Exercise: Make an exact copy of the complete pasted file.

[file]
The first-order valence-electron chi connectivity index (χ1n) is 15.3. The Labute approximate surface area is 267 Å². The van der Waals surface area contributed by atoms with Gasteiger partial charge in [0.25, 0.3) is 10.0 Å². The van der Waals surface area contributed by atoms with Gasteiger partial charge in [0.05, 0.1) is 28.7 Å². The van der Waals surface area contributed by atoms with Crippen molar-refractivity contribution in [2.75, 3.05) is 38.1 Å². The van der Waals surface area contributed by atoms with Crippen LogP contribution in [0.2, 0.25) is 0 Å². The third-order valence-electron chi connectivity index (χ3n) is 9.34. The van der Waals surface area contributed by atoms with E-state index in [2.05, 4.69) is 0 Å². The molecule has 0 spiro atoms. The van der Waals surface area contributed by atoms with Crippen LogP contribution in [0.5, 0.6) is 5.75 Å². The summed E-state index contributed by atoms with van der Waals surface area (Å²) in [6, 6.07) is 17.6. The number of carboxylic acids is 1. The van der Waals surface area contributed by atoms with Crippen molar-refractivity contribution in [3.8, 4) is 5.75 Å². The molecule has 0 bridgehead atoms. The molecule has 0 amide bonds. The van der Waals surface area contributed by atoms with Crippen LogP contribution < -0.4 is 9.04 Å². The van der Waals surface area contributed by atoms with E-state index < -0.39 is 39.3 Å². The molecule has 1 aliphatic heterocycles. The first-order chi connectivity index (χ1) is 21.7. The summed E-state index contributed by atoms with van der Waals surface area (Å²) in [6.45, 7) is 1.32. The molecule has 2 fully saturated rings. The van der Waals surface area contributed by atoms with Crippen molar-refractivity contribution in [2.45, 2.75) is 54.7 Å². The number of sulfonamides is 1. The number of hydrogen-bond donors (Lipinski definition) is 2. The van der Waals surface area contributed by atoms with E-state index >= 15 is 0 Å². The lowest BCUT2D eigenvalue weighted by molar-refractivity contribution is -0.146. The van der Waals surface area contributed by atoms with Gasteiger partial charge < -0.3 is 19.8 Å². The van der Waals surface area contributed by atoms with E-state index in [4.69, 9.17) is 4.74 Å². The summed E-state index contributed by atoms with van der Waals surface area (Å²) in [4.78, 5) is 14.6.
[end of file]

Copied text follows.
The first-order valence-electron chi connectivity index (χ1n) is 15.3. The Labute approximate surface area is 267 Å². The van der Waals surface area contributed by atoms with Gasteiger partial charge in [0.25, 0.3) is 10.0 Å². The van der Waals surface area contributed by atoms with Gasteiger partial charge in [0.05, 0.1) is 28.7 Å². The van der Waals surface area contributed by atoms with Crippen molar-refractivity contribution in [2.75, 3.05) is 38.1 Å². The van der Waals surface area contributed by atoms with Crippen LogP contribution in [0.2, 0.25) is 0 Å². The third-order valence-electron chi connectivity index (χ3n) is 9.34. The van der Waals surface area contributed by atoms with E-state index in [2.05, 4.69) is 0 Å². The molecule has 0 spiro atoms. The van der Waals surface area contributed by atoms with Crippen LogP contribution in [0.5, 0.6) is 5.75 Å². The summed E-state index contributed by atoms with van der Waals surface area (Å²) in [6, 6.07) is 17.6. The number of carboxylic acids is 1. The van der Waals surface area contributed by atoms with Crippen molar-refractivity contribution in [3.8, 4) is 5.75 Å². The molecule has 0 bridgehead atoms. The molecule has 0 amide bonds. The van der Waals surface area contributed by atoms with Crippen LogP contribution < -0.4 is 9.04 Å². The van der Waals surface area contributed by atoms with E-state index < -0.39 is 39.3 Å². The molecule has 1 aliphatic heterocycles. The first-order chi connectivity index (χ1) is 21.7. The summed E-state index contributed by atoms with van der Waals surface area (Å²) in [6.45, 7) is 1.32. The molecule has 2 fully saturated rings. The van der Waals surface area contributed by atoms with Crippen molar-refractivity contribution in [2.45, 2.75) is 54.7 Å². The number of sulfonamides is 1. The number of hydrogen-bond donors (Lipinski definition) is 2. The van der Waals surface area contributed by atoms with E-state index >= 15 is 0 Å². The lowest BCUT2D eigenvalue weighted by molar-refractivity contribution is -0.146. The van der Waals surface area contributed by atoms with Gasteiger partial charge < -0.3 is 19.8 Å². The van der Waals surface area contributed by atoms with E-state index in [4.69, 9.17) is 4.74 Å². The summed E-state index contributed by atoms with van der Waals surface area (Å²) in [4.78, 5) is 14.6.